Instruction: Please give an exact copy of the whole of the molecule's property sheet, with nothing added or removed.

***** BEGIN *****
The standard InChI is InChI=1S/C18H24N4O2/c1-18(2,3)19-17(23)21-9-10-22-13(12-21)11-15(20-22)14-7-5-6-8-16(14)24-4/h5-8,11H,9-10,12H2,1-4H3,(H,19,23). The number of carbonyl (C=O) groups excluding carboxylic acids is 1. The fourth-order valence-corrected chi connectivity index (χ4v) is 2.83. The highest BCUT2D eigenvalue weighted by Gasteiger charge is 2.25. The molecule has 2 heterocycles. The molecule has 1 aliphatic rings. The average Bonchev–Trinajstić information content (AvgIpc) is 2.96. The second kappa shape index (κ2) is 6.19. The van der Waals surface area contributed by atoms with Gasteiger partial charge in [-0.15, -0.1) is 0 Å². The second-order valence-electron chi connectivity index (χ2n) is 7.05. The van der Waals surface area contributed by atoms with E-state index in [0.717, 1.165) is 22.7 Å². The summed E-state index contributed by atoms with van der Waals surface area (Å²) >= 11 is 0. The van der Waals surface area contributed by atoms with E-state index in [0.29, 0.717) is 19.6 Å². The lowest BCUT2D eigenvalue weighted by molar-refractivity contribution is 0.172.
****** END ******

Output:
The standard InChI is InChI=1S/C18H24N4O2/c1-18(2,3)19-17(23)21-9-10-22-13(12-21)11-15(20-22)14-7-5-6-8-16(14)24-4/h5-8,11H,9-10,12H2,1-4H3,(H,19,23). The number of carbonyl (C=O) groups excluding carboxylic acids is 1. The fourth-order valence-corrected chi connectivity index (χ4v) is 2.83. The highest BCUT2D eigenvalue weighted by Gasteiger charge is 2.25. The molecule has 2 heterocycles. The molecule has 1 aliphatic rings. The average Bonchev–Trinajstić information content (AvgIpc) is 2.96. The second kappa shape index (κ2) is 6.19. The van der Waals surface area contributed by atoms with Gasteiger partial charge in [-0.15, -0.1) is 0 Å². The second-order valence-electron chi connectivity index (χ2n) is 7.05. The van der Waals surface area contributed by atoms with E-state index in [0.717, 1.165) is 22.7 Å². The summed E-state index contributed by atoms with van der Waals surface area (Å²) >= 11 is 0. The van der Waals surface area contributed by atoms with E-state index in [0.29, 0.717) is 19.6 Å². The lowest BCUT2D eigenvalue weighted by molar-refractivity contribution is 0.172.